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HomeIssue 10Cool reception for the non-Local Government Minister

Cool reception for the non-Local Government Minister

p2378-lgantBy ERWIN CHLANDA
Apart from getting some applause for minor increases in funding Minister Gerry McCarthy got a cool reception from delegates to the AGM of the Local Government Association (LGANT) in Alice Springs this morning.
Katherine Mayor Fay Miller told him the government’s failure to have a department of local government was a “slap in the face”.
Mr McCarthy did his best to convince the meeting that under his portfolios, Housing and Community Development, he could do the right thing by councils, and to chop a department was a move to cut red tape  and save the taxpayer money.
Nevertheless LGANT president, Alice Springs Mayor Damien Ryan, announced Mr McCarthy would be getting a “we are not amused” letter on the subject.
Mr McCarthy claimed that local government’s proposed increased involvement in housing provided a “revenue opportunity”.
Barkly Mayor Barbara Shaw countered that local government is not just some program like housing and needs to be afforded the respect and influence appropriate to the third tier of government.
Mr McCarthy referred to the poor results of SIHIP and suggested housing needs to be looked at over 10 or more years. Issues of tenancy management and repairs will need to be improved, he said, as does housing for non-local recruits in the bush.
The government would ensure these solutions would be “place based” and not following a one size fits all principle.
“New ideas are welcome,” he told the meeting.
Victoria Daly Mayor Brian Pedwell asked why “millionaire cattle station owners” are still enjoying “temporary” rate privileges introduced in 2008.
Mr McCarthy replied that as a politician he finds it risky to comment on such matters, but he professed that he saw some need for “equity”.
He announced an annual $2m increase to local government operational funding for the nine regional and three shire councils.
There will be an additional $5m for the Strategic Local Government Infrastructure Fund starting in 2017-18.
“Consultation with stakeholders has commenced,” he announced.
While he’s at it Mr McCarthy should get some hints on how to deal with media requests to a Minister supposedly pledged to transparency, and how to organise a simple interview.
The Alice Springs News Online was seeking his views on apparent moves by three bush communities to get some distance from local government, taking care of tasks usually performed by it, and securing income usually flowing to it.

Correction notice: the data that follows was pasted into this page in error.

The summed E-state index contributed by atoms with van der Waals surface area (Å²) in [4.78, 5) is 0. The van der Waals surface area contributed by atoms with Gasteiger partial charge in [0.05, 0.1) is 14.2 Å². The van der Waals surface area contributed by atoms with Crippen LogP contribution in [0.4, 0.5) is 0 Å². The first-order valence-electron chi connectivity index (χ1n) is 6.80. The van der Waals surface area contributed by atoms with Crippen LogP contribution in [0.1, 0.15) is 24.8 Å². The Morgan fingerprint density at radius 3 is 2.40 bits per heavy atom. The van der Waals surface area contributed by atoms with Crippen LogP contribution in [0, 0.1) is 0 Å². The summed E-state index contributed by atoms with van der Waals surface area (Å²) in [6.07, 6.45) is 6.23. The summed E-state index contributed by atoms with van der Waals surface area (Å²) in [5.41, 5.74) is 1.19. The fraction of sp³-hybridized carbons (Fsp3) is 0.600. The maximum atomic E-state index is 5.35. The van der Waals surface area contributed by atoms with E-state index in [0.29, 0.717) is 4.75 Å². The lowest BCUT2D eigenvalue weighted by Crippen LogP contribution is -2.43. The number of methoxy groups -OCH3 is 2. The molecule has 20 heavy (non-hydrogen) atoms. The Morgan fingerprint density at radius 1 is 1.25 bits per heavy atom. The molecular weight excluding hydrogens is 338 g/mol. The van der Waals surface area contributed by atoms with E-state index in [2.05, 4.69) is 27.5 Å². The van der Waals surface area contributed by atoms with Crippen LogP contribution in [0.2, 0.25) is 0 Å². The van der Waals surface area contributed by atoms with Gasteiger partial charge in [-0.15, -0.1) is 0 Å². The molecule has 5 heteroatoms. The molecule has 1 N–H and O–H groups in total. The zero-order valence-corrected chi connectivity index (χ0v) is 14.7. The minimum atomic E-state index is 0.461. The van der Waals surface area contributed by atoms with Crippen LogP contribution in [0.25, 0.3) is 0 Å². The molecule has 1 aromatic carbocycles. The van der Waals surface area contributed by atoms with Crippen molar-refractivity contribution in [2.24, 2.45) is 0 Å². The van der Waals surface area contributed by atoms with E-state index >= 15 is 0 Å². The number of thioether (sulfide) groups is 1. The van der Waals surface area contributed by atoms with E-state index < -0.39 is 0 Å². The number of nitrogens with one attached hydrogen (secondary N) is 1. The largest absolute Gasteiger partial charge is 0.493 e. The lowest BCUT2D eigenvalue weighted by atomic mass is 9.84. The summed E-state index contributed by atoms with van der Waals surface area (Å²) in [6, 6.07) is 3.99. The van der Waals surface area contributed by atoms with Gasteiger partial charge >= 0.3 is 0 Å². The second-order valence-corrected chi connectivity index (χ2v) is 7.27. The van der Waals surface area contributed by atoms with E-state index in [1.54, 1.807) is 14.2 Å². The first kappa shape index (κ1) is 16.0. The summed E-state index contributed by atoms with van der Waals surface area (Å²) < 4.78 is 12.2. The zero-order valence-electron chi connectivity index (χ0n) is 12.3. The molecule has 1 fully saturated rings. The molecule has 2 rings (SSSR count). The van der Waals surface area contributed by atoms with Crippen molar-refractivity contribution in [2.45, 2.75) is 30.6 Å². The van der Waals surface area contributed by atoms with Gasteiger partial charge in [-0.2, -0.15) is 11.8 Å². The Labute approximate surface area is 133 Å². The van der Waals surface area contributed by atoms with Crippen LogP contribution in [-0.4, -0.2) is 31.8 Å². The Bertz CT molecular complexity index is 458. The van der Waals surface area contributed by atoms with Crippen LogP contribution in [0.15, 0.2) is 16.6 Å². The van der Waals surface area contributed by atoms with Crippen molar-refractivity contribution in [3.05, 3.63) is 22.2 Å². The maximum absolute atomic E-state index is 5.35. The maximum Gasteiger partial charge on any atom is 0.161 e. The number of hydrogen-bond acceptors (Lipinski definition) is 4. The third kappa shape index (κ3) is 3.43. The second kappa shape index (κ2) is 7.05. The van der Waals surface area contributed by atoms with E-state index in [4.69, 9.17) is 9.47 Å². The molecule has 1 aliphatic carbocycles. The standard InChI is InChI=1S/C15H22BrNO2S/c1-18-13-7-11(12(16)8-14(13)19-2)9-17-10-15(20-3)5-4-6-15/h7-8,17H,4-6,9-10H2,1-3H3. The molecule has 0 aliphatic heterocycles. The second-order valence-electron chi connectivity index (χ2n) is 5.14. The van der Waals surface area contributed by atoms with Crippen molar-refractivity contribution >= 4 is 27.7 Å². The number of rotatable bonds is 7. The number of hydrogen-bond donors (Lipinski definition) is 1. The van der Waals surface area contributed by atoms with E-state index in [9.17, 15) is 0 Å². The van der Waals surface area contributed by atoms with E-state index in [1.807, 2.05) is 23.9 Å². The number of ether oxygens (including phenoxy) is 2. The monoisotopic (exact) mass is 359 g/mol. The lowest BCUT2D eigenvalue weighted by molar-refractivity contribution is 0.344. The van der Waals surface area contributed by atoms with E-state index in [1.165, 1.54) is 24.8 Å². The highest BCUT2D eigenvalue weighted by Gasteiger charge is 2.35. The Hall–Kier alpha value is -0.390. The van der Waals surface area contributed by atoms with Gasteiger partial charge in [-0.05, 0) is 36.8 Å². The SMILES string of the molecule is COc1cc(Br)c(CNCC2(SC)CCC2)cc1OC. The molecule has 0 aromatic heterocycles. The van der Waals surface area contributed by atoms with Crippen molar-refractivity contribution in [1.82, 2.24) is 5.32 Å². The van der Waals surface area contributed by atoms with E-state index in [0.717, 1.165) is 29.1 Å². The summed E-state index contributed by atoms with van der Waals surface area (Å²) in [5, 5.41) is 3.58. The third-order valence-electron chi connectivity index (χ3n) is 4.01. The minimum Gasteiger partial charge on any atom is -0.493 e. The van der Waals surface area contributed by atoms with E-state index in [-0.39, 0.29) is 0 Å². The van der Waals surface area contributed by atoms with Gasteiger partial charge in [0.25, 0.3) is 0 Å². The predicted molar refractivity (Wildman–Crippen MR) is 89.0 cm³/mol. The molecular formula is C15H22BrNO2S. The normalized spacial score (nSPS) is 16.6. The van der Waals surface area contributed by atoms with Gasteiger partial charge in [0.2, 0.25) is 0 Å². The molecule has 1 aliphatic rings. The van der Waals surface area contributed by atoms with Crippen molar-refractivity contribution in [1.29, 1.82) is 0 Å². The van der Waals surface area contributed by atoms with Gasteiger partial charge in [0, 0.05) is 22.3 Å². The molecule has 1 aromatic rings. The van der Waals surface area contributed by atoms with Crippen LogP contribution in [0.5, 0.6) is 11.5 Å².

The communities are the Top End’s Gunyangarra, which has just been granted a lease over its entire area, as well as Amoonguna, adjacent to Alice Springs, and Utopia, to the north-east of it, which are seeking leases.
(These issues were not raised during the two-day AGM, according to Mayor Ryan.)
Mr McCarthy was in a chatty mood after his speech this morning, schmoozing with delegates during a break, and observing from the sidelines as the AGM took its course.
The News asked one of the Minister’s minders if we could have a five minute interview, and what would be a good time. The minder suggested 1:15pm.
A little while later I re-introduced myself to Mr McCarthy, who had been a source for political stories over many years, and I mentioned the interview appointment.
The Minister was aghast: I had spoken to the wrong minder (who was sitting right next to us). Protocol required that I speak to another minder.
She was 1600 kms away in Darwin. I rang her and it turned out it was her day off but she tried to absorb the nature of my enquiry so that she could pass it on to her boss.
Half an hour later she rang back and advised she has checked the diary of the Minister (who was still in the same room as I was, chatting away) and that he is very busy but I could try next week.
I declined, wondering if the Territory’s councils were not lucky after all to not have Mr McCarthy as the Minister for Local Government.



PHOTO: Mr McCarthy and Mayor Ryan addressing the meeting.



  1. I read with particular interest Barb Shaw’s comments on local government regarding housing, and the rest of the services that she as the Barkly Regional council chairperson are obligated to deliver.